News on the Radar: 9/26/19

Here is a brief round-up of information and news that crossed NCWIT's radar recently and which we think will be of interest to you. The practices or content of the news gathered (while not endorsed or vetted by NCWIT) is meant to spark new conversations and ideas surrounding the current diversity statistics and trends in the tech workforce. We encourage you to add your two cents on this month's topics in the comments below.

New NCWIT Study Outlines Roadmap for Bringing More Girls Into Tech

A six-year study of young women participating in NCWIT Aspirations in Computing leads to practical action items for those with a vested interest in the future of the technology industry.

In a recent Forbes article written by NCWIT K-12 Alliance Member TechGirlz Founder Tracey Welson-Rossman, NCWIT Director of Evaluation and Senior Research Scientist Wendy DuBow discusses key findings from one of the few longitudinal, pervasive studies of girls and women in computing, conducted by NCWIT. Survey participants were “drawn from a database of young women in the U.S. who had either won the Aspirations in Computing Award between 2007-08 or those who registered on the website between 2009-13 but may not have won the award” — spanning women from high school, through college, and into early career who were from all over the country and range in computing experiences.

“DuBow said the study sought to identify which variables in girls’ high school computing experiences best predicted their persistence in computer science (CS) and technology-related majors three years later. The survey asked girls about their interest and confidence in computing and their intentions to learn programming and other technologies. It also asked about social support and girls’ experiences with CS Advanced Placement (AP) exam, out of school activities, and other related computer experiences.”

The key takeaways from the study identify important factors in ensuring a young woman’s persistence in computing. For example:

  • Encouragement from teachers and parents is vital to providing girls with the support and reinforcement that will help sustain their interest. As cliché as it sounds, even the smallest “you can do it” goes a long way in motivating young women and girls to learn computer science. Bridge the gap by encouraging young women and girls from a “growth mindset,” supporting all aspects of the learning process, including success and failure. Get more tips on practicing encouragement in “Bridging the Encouragement Gap in Computing,” an NCWIT resource.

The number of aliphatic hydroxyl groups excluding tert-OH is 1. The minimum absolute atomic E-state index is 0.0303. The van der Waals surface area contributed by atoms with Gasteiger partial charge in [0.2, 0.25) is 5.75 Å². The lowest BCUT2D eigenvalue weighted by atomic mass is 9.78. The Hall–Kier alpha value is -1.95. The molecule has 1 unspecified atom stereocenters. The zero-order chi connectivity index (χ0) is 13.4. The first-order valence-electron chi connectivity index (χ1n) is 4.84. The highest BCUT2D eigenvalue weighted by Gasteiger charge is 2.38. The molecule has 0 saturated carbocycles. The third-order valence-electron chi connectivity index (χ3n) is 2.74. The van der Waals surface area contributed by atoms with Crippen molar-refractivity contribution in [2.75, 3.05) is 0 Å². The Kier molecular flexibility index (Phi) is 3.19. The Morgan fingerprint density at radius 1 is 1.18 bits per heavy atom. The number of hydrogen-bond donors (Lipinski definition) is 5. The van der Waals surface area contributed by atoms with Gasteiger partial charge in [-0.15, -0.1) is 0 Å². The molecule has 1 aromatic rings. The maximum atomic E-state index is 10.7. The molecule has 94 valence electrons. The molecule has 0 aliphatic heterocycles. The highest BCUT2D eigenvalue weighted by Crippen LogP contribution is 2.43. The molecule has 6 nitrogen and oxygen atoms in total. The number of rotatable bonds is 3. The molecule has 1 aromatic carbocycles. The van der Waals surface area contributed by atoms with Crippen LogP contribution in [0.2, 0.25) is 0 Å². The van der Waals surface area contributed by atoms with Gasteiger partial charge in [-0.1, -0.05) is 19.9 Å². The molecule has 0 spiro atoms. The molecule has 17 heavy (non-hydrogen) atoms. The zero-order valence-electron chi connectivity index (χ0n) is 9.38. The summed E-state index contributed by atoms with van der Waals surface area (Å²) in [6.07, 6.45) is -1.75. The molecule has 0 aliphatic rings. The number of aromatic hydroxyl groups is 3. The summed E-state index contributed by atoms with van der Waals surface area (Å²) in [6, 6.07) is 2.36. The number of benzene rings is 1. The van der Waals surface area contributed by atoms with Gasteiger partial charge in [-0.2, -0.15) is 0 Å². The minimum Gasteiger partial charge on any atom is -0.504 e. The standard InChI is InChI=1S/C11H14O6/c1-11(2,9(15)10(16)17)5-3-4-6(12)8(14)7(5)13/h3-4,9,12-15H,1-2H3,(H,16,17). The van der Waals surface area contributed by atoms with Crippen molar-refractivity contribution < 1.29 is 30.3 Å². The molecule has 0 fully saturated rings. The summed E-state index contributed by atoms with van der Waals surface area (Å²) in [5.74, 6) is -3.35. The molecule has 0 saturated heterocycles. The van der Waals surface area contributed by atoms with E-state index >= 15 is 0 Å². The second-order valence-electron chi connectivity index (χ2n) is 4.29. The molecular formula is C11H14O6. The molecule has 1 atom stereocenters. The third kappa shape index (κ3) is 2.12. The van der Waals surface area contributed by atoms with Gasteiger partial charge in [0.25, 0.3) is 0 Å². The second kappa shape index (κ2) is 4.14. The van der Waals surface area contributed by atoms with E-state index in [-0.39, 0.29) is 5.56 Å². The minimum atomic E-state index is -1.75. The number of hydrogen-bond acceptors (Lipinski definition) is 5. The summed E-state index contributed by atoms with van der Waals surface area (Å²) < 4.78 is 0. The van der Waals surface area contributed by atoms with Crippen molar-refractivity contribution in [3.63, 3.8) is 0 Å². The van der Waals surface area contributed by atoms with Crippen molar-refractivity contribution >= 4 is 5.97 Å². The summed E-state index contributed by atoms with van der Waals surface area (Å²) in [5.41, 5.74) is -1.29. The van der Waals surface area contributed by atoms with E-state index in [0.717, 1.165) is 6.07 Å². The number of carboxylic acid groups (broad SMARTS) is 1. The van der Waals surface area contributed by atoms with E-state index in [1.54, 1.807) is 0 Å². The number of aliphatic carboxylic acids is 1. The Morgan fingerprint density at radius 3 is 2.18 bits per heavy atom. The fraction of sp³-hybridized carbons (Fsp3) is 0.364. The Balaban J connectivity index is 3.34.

• Teach classes in an inclusive way that resonates with female students. As recommended by NCWIT Extension Services, use everyday examples, meaningful assignments, and relevant courses; or use teaching strategies to keep students engaged and learning together. Find useful NCWIT resources for executing these recommendations and more: www.ncwit.org/recruit-and-retain-strategically.

  • It’s vital that women in technology or those with technology interests serve as mentors and role models for girls. As covered in “Women in Tech: The Facts,” a report from NCWIT, technical women identify isolation and a lack of mentorship or sponsorship as one of the key barriers to their retention and advancement. Managers can have a profound impact on reducing isolation by recommending or functioning as mentors.

    Mentors help provide strategies, advise, and increase employee confidence and empower their mentees. Mentoring programs should be made available to all employees, not just women or underrepresented groups. When creating programs, provide access to a diverse range of mentors—mentors who are both similar and different from the employee from all levels of the organization. Use “Mentoring-in-a-Box,” developed by NCWIT in collaboration with the AnitaB.org, to help you start and sustain a purposeful and rewarding mentoring relationship.

NCWIT Aspirations in Computing helps to address barriers in women’s participation. Technology too often has a culture of invisibility, otherness, self-doubt, and closed doors. AiC program elements turn barriers into possibilities by offering exclusive awards, scholarships, internships, and community — building women’s leadership, technical, and entrepreneurial skills. (Find out more about AiC program elements.)